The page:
Going through our photos from Fukuoka, I discovered there weren’t many that didn’t someway involve Canal City. The rest of the city wasn’t really that photogenic.
Last week we had a go at cooking Okonomiyaki (my favourite quick meal in Japan). After revisting the food, I figured it was also time to revisit the blog and get some more photos up here. The home of Okonomiyaki is Hiroshima, so here are some photos from our time there, and the nearby island of Miyajima.
I thought I should upload a few select photos from the trip for the benefit of those who haven’t had the chance (or the patience) to sit through the full slide show. I’ll be grouping the photos by the city they were taken in, so we start at the start – in Osaka.
Arigatō gozaimasu (thankyou very much) has probably been the one phrase we’ve used more than any other during our trip. I’ve nearly said it instead of thanks a few times here in Sydney. So yes, we’re back home, and the journey here was a little more eventful than our departure. Despite some misadventures, I’m still pretty grateful for the way Jetstar handled it all.
The end draws ever nearer, and soon we will depart from these fair shores. But in the spirit of completeness, to bring this blog full circle (subject to any closing remarks Sim may wish to add), I will now publish my list of:
Things I’m Looking Forward to Coming Home to, and Things I’ll Be Sorry to Leave Behind
I do not know, dear reader, whether you have yet investigated the Go! channel via your digital tuner. If, like me, you’ve turned it on during the day just to see, you’ll know that it plays repeats of The Nanny for the edification of bored housewives.
Well, that’s pretty much how it feels to be here in Nagoya: it seems to be entirely populated by women (and indeed men) with improbable shoes and enormous teased hair. Being our last full day in Japan, we had a lot of shopping to finalise before making the trip back, and we thought Nagoya would be perfect, being a shopper’s paradise.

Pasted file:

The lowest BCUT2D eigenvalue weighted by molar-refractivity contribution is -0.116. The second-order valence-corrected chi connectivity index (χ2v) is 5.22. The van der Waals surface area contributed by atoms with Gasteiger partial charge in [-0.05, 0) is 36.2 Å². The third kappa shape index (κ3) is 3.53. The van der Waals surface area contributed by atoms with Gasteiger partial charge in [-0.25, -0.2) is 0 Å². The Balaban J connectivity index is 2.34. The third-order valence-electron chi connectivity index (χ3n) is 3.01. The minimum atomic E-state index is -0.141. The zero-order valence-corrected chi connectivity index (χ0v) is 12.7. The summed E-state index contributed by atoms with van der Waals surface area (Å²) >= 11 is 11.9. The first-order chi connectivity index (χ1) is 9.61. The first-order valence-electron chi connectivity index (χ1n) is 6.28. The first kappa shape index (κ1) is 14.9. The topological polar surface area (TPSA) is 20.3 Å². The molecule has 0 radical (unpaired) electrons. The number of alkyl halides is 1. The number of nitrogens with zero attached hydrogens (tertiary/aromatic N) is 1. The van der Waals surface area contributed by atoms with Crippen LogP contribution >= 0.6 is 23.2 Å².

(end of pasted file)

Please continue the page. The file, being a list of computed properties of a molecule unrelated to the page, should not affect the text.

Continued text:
Our final meal in Tokyo did not compare favourably to the culinary highlights we’d experienced there. We wanted a quick bite before we got on the Shinkansen to Nagoya, so we headed to MOS Burger. Holly’s choice of a Yakiniku Rice Burger turned out to not be a burger containing rice, but a burger made of rice. It fell apart as soon as she attempted to pick it up – who’d have thought rice wasn’t a suitable substitute for bread rolls?
When today started neither of us knew much about Sumo. After a few hours of watching it we’re not really any the wiser on most of the rule or rituals. I could try and explain some parts vaguely, but you’d be better off looking it up on Wikipedia instead.
It’s our fourth day in Tokyo, and so far the best way I can describe it is like an Easter Show taking place in a massive airport. Train stations and shopping centres are made up of long corridors filled with people. On the streets, cars are outnumbered by people, who are outnumbered by neon lights.
Since we’re on holidays in a country that doesn’t wake up until lunch, we figured, why not get up at 4am and see what’s going on then?
Well, for starters, the nearby okonomiyaki establishment known as the “Big Pig” was still open, so that’s good to know for future reference. Not much else seemed to be happening though, so we thought we’d go down to Tsukiji and see where the action was.